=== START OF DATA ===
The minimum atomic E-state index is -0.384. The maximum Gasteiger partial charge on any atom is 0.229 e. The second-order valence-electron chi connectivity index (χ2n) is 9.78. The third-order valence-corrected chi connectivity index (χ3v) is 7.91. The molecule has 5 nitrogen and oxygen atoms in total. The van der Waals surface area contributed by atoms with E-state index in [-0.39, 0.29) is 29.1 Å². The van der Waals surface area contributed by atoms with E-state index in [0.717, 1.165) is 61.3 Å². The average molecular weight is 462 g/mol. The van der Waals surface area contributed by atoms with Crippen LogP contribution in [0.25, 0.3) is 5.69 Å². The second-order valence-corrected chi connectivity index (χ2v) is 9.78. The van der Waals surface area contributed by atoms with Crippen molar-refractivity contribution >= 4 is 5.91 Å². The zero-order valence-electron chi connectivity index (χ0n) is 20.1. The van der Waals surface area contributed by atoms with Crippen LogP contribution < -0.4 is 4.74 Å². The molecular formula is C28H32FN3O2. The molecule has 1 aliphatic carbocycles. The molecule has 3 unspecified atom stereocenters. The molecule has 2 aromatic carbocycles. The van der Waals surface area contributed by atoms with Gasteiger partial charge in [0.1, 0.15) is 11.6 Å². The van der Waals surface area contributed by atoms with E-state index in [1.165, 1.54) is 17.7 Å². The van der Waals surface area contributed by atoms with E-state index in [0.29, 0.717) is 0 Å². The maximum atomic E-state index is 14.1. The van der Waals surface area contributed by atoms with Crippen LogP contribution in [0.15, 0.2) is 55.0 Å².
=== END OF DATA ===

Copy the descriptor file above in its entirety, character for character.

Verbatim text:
The minimum atomic E-state index is -0.384. The maximum Gasteiger partial charge on any atom is 0.229 e. The second-order valence-electron chi connectivity index (χ2n) is 9.78. The third-order valence-corrected chi connectivity index (χ3v) is 7.91. The molecule has 5 nitrogen and oxygen atoms in total. The van der Waals surface area contributed by atoms with E-state index in [-0.39, 0.29) is 29.1 Å². The van der Waals surface area contributed by atoms with E-state index in [0.717, 1.165) is 61.3 Å². The average molecular weight is 462 g/mol. The van der Waals surface area contributed by atoms with Crippen LogP contribution in [0.25, 0.3) is 5.69 Å². The second-order valence-corrected chi connectivity index (χ2v) is 9.78. The van der Waals surface area contributed by atoms with Crippen molar-refractivity contribution >= 4 is 5.91 Å². The zero-order valence-electron chi connectivity index (χ0n) is 20.1. The van der Waals surface area contributed by atoms with Crippen LogP contribution < -0.4 is 4.74 Å². The molecular formula is C28H32FN3O2. The molecule has 1 aliphatic carbocycles. The molecule has 3 unspecified atom stereocenters. The molecule has 2 aromatic carbocycles. The van der Waals surface area contributed by atoms with Gasteiger partial charge in [0.1, 0.15) is 11.6 Å². The van der Waals surface area contributed by atoms with E-state index in [1.165, 1.54) is 17.7 Å². The van der Waals surface area contributed by atoms with E-state index in [0.29, 0.717) is 0 Å². The maximum atomic E-state index is 14.1. The van der Waals surface area contributed by atoms with Crippen LogP contribution in [0.15, 0.2) is 55.0 Å².